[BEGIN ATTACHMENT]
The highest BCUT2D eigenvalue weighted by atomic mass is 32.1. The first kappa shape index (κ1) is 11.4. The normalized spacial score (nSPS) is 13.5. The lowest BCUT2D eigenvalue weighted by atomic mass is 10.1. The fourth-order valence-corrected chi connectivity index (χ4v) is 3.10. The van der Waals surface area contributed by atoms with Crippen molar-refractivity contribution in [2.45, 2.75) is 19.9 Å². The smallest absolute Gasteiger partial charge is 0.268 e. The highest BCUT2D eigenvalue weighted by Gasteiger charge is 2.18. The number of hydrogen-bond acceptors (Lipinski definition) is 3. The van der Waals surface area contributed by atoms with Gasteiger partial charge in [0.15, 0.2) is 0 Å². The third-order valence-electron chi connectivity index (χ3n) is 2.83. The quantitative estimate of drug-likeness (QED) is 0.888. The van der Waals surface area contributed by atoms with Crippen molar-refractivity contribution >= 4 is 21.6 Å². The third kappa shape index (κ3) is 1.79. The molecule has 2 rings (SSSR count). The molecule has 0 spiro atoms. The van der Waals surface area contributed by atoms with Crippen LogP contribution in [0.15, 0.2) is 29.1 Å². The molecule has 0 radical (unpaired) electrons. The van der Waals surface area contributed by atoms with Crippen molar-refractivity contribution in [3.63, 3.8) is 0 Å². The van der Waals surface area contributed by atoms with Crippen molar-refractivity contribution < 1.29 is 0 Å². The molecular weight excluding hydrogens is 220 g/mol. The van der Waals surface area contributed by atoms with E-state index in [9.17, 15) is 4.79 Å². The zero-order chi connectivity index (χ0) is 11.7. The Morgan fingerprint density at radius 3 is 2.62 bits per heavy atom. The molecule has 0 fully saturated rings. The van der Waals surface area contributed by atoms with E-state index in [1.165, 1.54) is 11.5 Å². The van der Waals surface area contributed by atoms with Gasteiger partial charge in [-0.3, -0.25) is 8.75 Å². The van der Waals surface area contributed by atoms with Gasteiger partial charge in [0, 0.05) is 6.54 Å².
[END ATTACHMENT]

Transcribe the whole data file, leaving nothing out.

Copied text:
The highest BCUT2D eigenvalue weighted by atomic mass is 32.1. The first kappa shape index (κ1) is 11.4. The normalized spacial score (nSPS) is 13.5. The lowest BCUT2D eigenvalue weighted by atomic mass is 10.1. The fourth-order valence-corrected chi connectivity index (χ4v) is 3.10. The van der Waals surface area contributed by atoms with Crippen molar-refractivity contribution in [2.45, 2.75) is 19.9 Å². The smallest absolute Gasteiger partial charge is 0.268 e. The highest BCUT2D eigenvalue weighted by Gasteiger charge is 2.18. The number of hydrogen-bond acceptors (Lipinski definition) is 3. The van der Waals surface area contributed by atoms with Gasteiger partial charge in [0.15, 0.2) is 0 Å². The third-order valence-electron chi connectivity index (χ3n) is 2.83. The quantitative estimate of drug-likeness (QED) is 0.888. The van der Waals surface area contributed by atoms with Crippen molar-refractivity contribution >= 4 is 21.6 Å². The third kappa shape index (κ3) is 1.79. The molecule has 2 rings (SSSR count). The molecule has 0 spiro atoms. The van der Waals surface area contributed by atoms with Crippen LogP contribution in [0.15, 0.2) is 29.1 Å². The molecule has 0 radical (unpaired) electrons. The van der Waals surface area contributed by atoms with Crippen molar-refractivity contribution in [3.63, 3.8) is 0 Å². The van der Waals surface area contributed by atoms with Crippen molar-refractivity contribution < 1.29 is 0 Å². The molecular weight excluding hydrogens is 220 g/mol. The van der Waals surface area contributed by atoms with E-state index in [9.17, 15) is 4.79 Å². The zero-order chi connectivity index (χ0) is 11.7. The Morgan fingerprint density at radius 3 is 2.62 bits per heavy atom. The molecule has 0 fully saturated rings. The van der Waals surface area contributed by atoms with E-state index in [1.165, 1.54) is 11.5 Å². The van der Waals surface area contributed by atoms with Gasteiger partial charge in [-0.3, -0.25) is 8.75 Å². The van der Waals surface area contributed by atoms with Gasteiger partial charge in [0, 0.05) is 6.54 Å².